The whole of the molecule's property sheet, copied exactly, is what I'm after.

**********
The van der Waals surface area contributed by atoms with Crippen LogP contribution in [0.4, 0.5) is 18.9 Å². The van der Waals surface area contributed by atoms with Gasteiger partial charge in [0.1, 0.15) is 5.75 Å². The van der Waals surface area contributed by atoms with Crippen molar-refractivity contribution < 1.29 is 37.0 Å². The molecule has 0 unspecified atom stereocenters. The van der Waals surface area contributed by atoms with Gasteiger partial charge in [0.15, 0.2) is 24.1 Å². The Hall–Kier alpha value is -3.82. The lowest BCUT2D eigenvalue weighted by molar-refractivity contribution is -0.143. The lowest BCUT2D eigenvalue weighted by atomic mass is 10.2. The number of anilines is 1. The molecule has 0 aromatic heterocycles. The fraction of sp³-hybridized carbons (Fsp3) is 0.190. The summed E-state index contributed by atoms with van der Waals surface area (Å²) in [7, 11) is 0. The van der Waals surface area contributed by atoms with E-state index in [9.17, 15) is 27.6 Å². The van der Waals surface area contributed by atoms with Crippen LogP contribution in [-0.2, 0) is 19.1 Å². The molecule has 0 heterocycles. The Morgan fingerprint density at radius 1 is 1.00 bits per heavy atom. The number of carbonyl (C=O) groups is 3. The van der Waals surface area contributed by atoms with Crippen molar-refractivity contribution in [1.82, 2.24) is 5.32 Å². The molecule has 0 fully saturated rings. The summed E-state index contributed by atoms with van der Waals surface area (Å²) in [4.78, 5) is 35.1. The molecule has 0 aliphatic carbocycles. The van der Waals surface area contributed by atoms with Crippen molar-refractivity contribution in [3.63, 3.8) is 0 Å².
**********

The van der Waals surface area contributed by atoms with Crippen LogP contribution in [0.4, 0.5) is 18.9 Å². The van der Waals surface area contributed by atoms with Gasteiger partial charge in [0.1, 0.15) is 5.75 Å². The van der Waals surface area contributed by atoms with Crippen molar-refractivity contribution < 1.29 is 37.0 Å². The molecule has 0 unspecified atom stereocenters. The van der Waals surface area contributed by atoms with Gasteiger partial charge in [0.15, 0.2) is 24.1 Å². The Hall–Kier alpha value is -3.82. The lowest BCUT2D eigenvalue weighted by molar-refractivity contribution is -0.143. The lowest BCUT2D eigenvalue weighted by atomic mass is 10.2. The number of anilines is 1. The molecule has 0 aromatic heterocycles. The fraction of sp³-hybridized carbons (Fsp3) is 0.190. The summed E-state index contributed by atoms with van der Waals surface area (Å²) in [7, 11) is 0. The van der Waals surface area contributed by atoms with E-state index in [9.17, 15) is 27.6 Å². The van der Waals surface area contributed by atoms with Crippen LogP contribution in [-0.2, 0) is 19.1 Å². The molecule has 0 heterocycles. The Morgan fingerprint density at radius 1 is 1.00 bits per heavy atom. The number of carbonyl (C=O) groups is 3. The van der Waals surface area contributed by atoms with Crippen molar-refractivity contribution in [1.82, 2.24) is 5.32 Å². The molecule has 0 fully saturated rings. The summed E-state index contributed by atoms with van der Waals surface area (Å²) in [4.78, 5) is 35.1. The molecule has 0 aliphatic carbocycles. The van der Waals surface area contributed by atoms with Crippen molar-refractivity contribution in [3.63, 3.8) is 0 Å².